Last edited by darryl; 07-14-2010, 03:01 AM.
            I seldom do anything within the scope of logical reason and calculated cost/benefit, etc- I'm following my passion-


            • #36
              Your screwed (but maybe you can use that to your advantage)

              The way I see it is you only really have one shot at saving both sections,

              You can't use internal pressure to separate --- it will just expand the inner pipe against the outer.

              You also cant build an apparatus to attach to the ends to try and separate --- This is a classic "knee-jerk" reaction and it's totally flawed by an engineering viewpoint as what will happen is the narrow outer section will be the one that ever so slightly "gets stretched" -- what this effectively does is act like a Chinese finger torture deal where the harder you pull the more it will grip...

              This is a fiasco for sure, there's nothing more stubborn than a mild taper fit,

              Your only real hope is to attach something like a large collar to the base unit real close to the joint ------ then make a floating collar that butts up against the base of the top unit and catches its thickness, the two collars are then fitted with massive push bolts all around them, by prying in this direction you both expand the base of the outer top pipe's diameter whilst pushing against it, yet the inner bottom pipe is actually being stretched so its diameter shrinks,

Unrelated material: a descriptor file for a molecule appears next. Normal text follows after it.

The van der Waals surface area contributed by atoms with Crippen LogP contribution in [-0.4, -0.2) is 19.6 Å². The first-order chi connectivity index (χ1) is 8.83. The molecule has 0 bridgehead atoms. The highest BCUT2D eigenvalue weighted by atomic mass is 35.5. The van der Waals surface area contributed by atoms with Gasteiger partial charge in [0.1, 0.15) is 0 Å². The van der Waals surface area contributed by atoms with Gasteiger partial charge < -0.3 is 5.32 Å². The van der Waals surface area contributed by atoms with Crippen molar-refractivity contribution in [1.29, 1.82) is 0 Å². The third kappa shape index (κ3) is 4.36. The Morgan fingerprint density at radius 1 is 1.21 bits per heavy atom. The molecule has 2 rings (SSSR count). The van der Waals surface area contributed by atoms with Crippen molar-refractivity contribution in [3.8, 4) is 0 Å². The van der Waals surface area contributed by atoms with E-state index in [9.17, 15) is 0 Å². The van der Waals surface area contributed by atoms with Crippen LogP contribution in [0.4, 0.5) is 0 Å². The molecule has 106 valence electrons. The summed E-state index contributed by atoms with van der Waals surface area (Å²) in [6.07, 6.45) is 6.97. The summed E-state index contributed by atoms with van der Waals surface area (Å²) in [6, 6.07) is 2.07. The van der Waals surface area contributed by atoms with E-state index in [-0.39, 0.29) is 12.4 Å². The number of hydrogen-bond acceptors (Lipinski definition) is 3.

Torque bolts uniform , then start creating shock wave's around the outer casing with a little hand sledge --- start at the base and work your way up, re torque ---- repeat.

              The answer for separation does not lie in pulling the two units apart, Pushing the two units apart is your surest bet,,, Although a highly elastic example ---- A simple stubborn radiator hose will prove this theory time and time again...
              Last edited by A.K. Boomer; 07-14-2010, 10:17 AM.


              • #37
                Other technologies

                There are inflatable packers that are used to isolate sections of bore hole in fracking operations in the water well and oil well business. something like this would allow you to pump them apart. These are basically rubber bags that are inflated to grab the wall of the bore hole. The normal taper of the top section could be used to to hold an internal plug over however long an area need to prevent dammage. The bottom section if it is not needed could be cut and cross bolts installed to hold a seal in the bottom section. We used inflatable packers to pump liquid CO2 into rock bore holes. You might even try just running some of that on the internal bottom section. Then like the gunpowder idea maby run some liquid nitrogen on it and hit it with a hammer.
                Byron Boucher
                Burnet, TX


                • #38
                  Pipealator Deaux

                  You are right on the metal cutting saw. A grinder would wear out too quickly.

                  This is a thought I had on a simple mechanism. The previous u-shaped device might be hard to control because of it's size.

                  This is on a sled. Springs keep the cutter where it should be. You can propel it by pushing with a stick or pulling with a rope. one thing that isn't shown if the release mechanism. You have to have a release mechanism for the springs to get it in or out of the pipe and in emergencies/failures.